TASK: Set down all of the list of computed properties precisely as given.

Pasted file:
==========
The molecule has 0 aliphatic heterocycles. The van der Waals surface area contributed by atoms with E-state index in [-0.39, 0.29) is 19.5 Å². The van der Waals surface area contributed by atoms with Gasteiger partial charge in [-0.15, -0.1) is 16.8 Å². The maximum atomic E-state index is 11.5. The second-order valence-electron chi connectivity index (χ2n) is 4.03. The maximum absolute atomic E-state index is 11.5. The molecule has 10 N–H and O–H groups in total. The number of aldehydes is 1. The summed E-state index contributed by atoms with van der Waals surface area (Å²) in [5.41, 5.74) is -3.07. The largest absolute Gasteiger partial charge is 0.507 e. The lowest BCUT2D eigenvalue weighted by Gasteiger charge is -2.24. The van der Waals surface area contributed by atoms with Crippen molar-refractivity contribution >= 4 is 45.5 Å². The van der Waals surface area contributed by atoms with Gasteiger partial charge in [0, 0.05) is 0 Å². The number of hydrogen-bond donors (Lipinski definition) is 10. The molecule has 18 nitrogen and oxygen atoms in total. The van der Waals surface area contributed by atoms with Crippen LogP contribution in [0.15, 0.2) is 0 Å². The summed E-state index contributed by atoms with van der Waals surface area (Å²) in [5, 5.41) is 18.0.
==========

The molecule has 0 aliphatic heterocycles. The van der Waals surface area contributed by atoms with E-state index in [-0.39, 0.29) is 19.5 Å². The van der Waals surface area contributed by atoms with Gasteiger partial charge in [-0.15, -0.1) is 16.8 Å². The maximum atomic E-state index is 11.5. The second-order valence-electron chi connectivity index (χ2n) is 4.03. The maximum absolute atomic E-state index is 11.5. The molecule has 10 N–H and O–H groups in total. The number of aldehydes is 1. The summed E-state index contributed by atoms with van der Waals surface area (Å²) in [5.41, 5.74) is -3.07. The largest absolute Gasteiger partial charge is 0.507 e. The lowest BCUT2D eigenvalue weighted by Gasteiger charge is -2.24. The van der Waals surface area contributed by atoms with Crippen molar-refractivity contribution >= 4 is 45.5 Å². The van der Waals surface area contributed by atoms with Gasteiger partial charge in [0, 0.05) is 0 Å². The number of hydrogen-bond donors (Lipinski definition) is 10. The molecule has 18 nitrogen and oxygen atoms in total. The van der Waals surface area contributed by atoms with Crippen LogP contribution in [0.15, 0.2) is 0 Å². The summed E-state index contributed by atoms with van der Waals surface area (Å²) in [5, 5.41) is 18.0.